Students write short stories for children’s book to promote literacy

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Three of six student authors receive scholarships.

By R. M. Ozuniga

sac-ranger@alamo.edu

“A Collection of Short Stories,” a book of children’s stories written by students at this college, was distributed to local school children during the summer.

The college sponsored a writing contest for students to compose fiction or nonfiction short stories with a limit of 2,000 words.

The idea came from the office of President Robert Vela and the arrangements were done by the outreach and recruitment office.

More than 60 stories were submitted, and six were chosen for the 34-four page collection.

“To our surprise, we received a huge response to our call for entries,” Vela wrote in an introduction to the collection.

English faculty members Claudio San Miguel, Ernie Tscalis, Gerardo Robledo and Caroline Davis selected the stories.

Robledo said the final stories were different in approach and were engaging.

Some stories set in San Antonio incorporated cultural aspects, such as breakfast tacos made with homemade tortillas, that helped the reader with engagement, he said.

The winning stories were assembled, published into a paperback book and distributed to elementary students.

Students also submitted artwork with their stories, but only one was used in the publication. Other stories were illustrated with generic illustrations.

“We ordered around 1,500 books,” Chaye Peña, outreach and recruitment director, said Sept. 13. “We went to different community summer camps in our area, in the West Side and Central San Antonio, like SA Youth and the Boys and Girls clubs. That’s how we gave a lot of them out.”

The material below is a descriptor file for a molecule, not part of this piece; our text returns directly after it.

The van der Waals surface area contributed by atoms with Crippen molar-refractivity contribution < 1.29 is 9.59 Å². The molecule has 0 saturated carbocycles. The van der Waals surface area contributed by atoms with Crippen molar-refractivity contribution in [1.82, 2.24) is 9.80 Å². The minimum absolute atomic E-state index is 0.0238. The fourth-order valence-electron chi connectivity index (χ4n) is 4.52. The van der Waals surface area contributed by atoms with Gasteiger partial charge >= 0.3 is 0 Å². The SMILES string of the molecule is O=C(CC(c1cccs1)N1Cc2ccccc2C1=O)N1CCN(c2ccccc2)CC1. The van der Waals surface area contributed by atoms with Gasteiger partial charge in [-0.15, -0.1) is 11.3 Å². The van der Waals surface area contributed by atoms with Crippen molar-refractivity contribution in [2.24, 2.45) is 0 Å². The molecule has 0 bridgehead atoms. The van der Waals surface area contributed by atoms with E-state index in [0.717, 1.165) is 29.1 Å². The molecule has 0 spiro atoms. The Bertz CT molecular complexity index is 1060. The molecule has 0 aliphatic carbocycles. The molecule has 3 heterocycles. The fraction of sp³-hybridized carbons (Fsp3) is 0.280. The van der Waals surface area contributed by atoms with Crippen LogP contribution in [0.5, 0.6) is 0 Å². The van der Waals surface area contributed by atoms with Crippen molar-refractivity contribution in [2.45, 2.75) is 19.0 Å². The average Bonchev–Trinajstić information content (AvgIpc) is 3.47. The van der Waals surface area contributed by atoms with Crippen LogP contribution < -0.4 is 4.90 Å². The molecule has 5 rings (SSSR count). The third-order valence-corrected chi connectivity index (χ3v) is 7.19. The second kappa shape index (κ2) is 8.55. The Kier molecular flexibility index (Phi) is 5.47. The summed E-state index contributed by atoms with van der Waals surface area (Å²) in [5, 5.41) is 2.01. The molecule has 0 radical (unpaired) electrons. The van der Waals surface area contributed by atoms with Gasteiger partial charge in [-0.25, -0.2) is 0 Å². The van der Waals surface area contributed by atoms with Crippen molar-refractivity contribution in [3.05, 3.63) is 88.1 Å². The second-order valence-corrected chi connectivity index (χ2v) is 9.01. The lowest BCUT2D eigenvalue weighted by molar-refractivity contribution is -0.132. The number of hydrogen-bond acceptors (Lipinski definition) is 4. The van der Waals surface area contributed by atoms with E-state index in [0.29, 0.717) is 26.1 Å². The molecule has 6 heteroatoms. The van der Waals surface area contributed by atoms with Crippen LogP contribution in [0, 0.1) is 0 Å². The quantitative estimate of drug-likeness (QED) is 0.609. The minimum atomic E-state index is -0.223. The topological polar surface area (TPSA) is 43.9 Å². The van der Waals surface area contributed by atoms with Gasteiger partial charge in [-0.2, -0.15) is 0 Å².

The student who created the best story received a scholarship fund of $500, while second- and third-place contenders received $250.

Student authors Alexa Blania and Nina Knueven wrote the first-place story, “Cactus Flower.”

L.W. Willard wrote the second-place story, “Forbidden Blue Door.” Janie Rivera wrote the third-place story, “Love Light on the Old Lake.”

One story is by a 9-year-old girl, Rylee Ember Garza. Robledo did not know how she learned of the contest.

Vela had the idea of creating the student-written children’s book to promote reading proficiency around the community.

Another reason was to “provide a free resource to kids so that they would have something to read over the summer when their school libraries are closed and they don’t have access to transportation to go to public libraries and they might not have access to books in their own homes,” Peña said.

The San Antonio Youth Literacy program’s statistics reported one in six children who are not reading proficiently in third grade do not graduate from high school on time.

The outreach and recruitment program partners with the youth literacy program and provides reading tutors to area elementary schools.

Peña said her office organized volunteers who spent more than 160 hours reading to second graders last year.

“It says a lot about our college and our president that we’re providing these resources to students of all ages,” Peña said. “Here, we’re looking as far back as elementary school to see what our students need to be successful.”

For information, call Peña at 210-486-9864.

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